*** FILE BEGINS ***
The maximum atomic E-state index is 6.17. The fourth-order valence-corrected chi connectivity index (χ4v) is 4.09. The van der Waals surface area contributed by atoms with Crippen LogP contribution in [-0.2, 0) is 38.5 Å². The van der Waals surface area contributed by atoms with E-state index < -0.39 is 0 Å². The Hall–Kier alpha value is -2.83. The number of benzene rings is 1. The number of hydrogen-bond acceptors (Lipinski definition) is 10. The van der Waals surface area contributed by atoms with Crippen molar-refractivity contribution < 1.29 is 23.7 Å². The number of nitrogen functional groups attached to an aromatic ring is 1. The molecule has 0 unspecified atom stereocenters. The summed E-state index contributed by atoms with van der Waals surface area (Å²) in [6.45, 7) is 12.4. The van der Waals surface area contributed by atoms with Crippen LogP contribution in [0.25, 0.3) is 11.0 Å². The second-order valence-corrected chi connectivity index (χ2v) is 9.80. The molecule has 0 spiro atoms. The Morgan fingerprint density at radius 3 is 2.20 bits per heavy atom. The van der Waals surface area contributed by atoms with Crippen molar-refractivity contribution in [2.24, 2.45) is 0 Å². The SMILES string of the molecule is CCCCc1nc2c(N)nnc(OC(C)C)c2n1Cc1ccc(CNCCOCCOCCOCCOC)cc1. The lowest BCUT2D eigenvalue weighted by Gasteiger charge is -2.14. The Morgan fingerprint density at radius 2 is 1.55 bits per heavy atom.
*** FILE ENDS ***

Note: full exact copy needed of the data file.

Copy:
The maximum atomic E-state index is 6.17. The fourth-order valence-corrected chi connectivity index (χ4v) is 4.09. The van der Waals surface area contributed by atoms with Crippen LogP contribution in [-0.2, 0) is 38.5 Å². The van der Waals surface area contributed by atoms with E-state index < -0.39 is 0 Å². The Hall–Kier alpha value is -2.83. The number of benzene rings is 1. The number of hydrogen-bond acceptors (Lipinski definition) is 10. The van der Waals surface area contributed by atoms with Crippen molar-refractivity contribution < 1.29 is 23.7 Å². The number of nitrogen functional groups attached to an aromatic ring is 1. The molecule has 0 unspecified atom stereocenters. The summed E-state index contributed by atoms with van der Waals surface area (Å²) in [6.45, 7) is 12.4. The van der Waals surface area contributed by atoms with Crippen LogP contribution in [0.25, 0.3) is 11.0 Å². The second-order valence-corrected chi connectivity index (χ2v) is 9.80. The molecule has 0 spiro atoms. The Morgan fingerprint density at radius 3 is 2.20 bits per heavy atom. The van der Waals surface area contributed by atoms with Crippen molar-refractivity contribution in [2.24, 2.45) is 0 Å². The SMILES string of the molecule is CCCCc1nc2c(N)nnc(OC(C)C)c2n1Cc1ccc(CNCCOCCOCCOCCOC)cc1. The lowest BCUT2D eigenvalue weighted by Gasteiger charge is -2.14. The Morgan fingerprint density at radius 2 is 1.55 bits per heavy atom.